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MRS. CONSTANCE RUNCIE. She held within her graceful hands
Her hat, which, hanging down,
Broke, with its strings of ribbon bright, CONSTANCE studied in Germany for six years, The dead black of her gown. and upon her return to America, at the age of twenty-five, she was married to the Rev.
She was a picture standing there,
Altho' she did not know it, James Runcie, D. D. Mrs. Runcie has led a life of wonderful mental activity, and at an
My love, with earnest, truthful brow,
My dreamer and my poet. early age began to compose music. Her great
I would have fallen at her feet,
I could have worshiped there,
But that I did not dare.
Would paint her if I could,
There comes, at last, an end
You must learn
Hath simply set.
THIS WOULD I DO. Led, a work which attained a wide popularity, If I were a rose, and was repeatedly quoted from by press and
This would I do: pulpit. In 1888 Poems Dramatic and Lyric ap- I would lie upon the white neck of her I love, peared, which met with still more gratifying
And let my life go out upon the fragrance success. In person Mrs. Constance Faunt
Of her breath. LeRoy Runcie is very petite.
If I were a star,
This would I do:
I would look deep down into her eyes,
Into the eyes I love, and learn there
How to shine.
If I were a truth strong as the Eternal One,
This would I do:
I would live in her heart, in the heart
I know so well, and
Be at home.
If I were a sin,
This would I do: The crimson flowers at her throat
I would fly far away, and tho' her soft hand Were all the jewels worn,
In pity was stretched out, I would not stay, Except her eyes, which shone above
but fly, With light that was love-born.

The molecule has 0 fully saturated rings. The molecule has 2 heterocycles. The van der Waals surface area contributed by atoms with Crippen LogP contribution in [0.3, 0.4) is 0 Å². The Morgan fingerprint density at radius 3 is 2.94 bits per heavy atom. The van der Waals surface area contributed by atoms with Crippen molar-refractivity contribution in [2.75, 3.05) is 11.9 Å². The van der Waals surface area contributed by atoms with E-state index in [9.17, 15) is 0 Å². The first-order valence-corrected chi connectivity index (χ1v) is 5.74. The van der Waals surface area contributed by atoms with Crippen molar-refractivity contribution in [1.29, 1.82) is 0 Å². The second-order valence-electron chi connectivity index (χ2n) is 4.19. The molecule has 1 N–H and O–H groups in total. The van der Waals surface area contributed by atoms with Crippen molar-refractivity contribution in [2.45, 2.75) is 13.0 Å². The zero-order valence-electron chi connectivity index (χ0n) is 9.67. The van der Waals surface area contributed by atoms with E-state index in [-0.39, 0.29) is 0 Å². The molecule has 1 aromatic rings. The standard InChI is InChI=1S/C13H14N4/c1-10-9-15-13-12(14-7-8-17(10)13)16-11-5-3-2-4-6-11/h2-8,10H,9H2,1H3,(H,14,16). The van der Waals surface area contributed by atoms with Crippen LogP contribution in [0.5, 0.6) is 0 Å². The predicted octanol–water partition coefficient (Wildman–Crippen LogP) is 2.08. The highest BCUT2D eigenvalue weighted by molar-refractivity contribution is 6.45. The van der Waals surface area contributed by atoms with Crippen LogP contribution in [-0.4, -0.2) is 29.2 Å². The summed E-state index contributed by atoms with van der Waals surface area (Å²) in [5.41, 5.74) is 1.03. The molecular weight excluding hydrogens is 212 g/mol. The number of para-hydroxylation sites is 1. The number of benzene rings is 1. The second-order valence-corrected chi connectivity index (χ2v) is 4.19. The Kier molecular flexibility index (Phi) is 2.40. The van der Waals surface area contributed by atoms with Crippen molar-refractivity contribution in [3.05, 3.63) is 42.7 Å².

And leave her pure!
JAMES H. ASHABRANNER.
BORN: NEW ALBANY, IND., DEC. 31, 1861. BROUGAT up on a farm, at eighteen years of age James was apprenticed for one year to the blacksmith's trade, subsequently teaching school for about five years. He was then
The vows that made the parting sweet,
On memory's tablet yield their place
Reflection in a fairer face.
Leaps into flame, and then expires,
Relit by flames from other fires.
Is life and all that it contains;
And brings to mind our lessened pains.
What shudders seize the maddened brain,
The past might come to light again.
Are secrets that we fain would keep.
Till we, with them, lie down to sleep.
SONG OF SUMMER TIME.
That waves in the subtile breeze;
To his mate from the apple-trees.
And the hum of the reaper's tune,
As, one by one, they bind the sheaves elected assistant secretary of the Y. M. C. A.,
Beneath the skies of June. and is now city librarian of the public library in his native town. His poems have appeared Deep in the shade of the beechen grove, from time to time in the Current, Toledo
Where the sun and the shadows play, Blade, and other periodicals.
The oriole swings with his mated love,
And blends his tuneful lay.
Silent and grand with a lurid glow,
Behind the hills the west, The treasures of our greener years,
The chariot of Sol is sinking low,
And bids the harvester rest.
AMOR FATUM VINCIT.
I witnessed, last nigbt, in a vision, The weeds of time conceal their hue,
Two pathways Yrom opposite coves, Or but reveal the tints in part.
Converge in the regions elysian,
And wend through celestial groves. The plaything of the prattling boy
As one single pathway they wandered, Is all the world to him to-day;
Like rivers that flow to the main, To-morrow brings another toy,
But while in my vision I pondered, For which he flings the old away.
I saw them diverging again. But not alone to infant mind
And widely asunder they tended, But to the gray-haired children too,
As fashioned by destiny's might, A toy appears of fair design,
But in the dark valley they blended Until replaced by something new.
And entered the realms of light. And friends to whom we said, adieu,
Oh, loving hearts here disunited, And wept to clasp the parting hand
Look up through your anguish and tears, Fade from the memory, like the hue
For love now so cruelly blighted, Of words engraven on the sand.
Will bloom through eternity's years.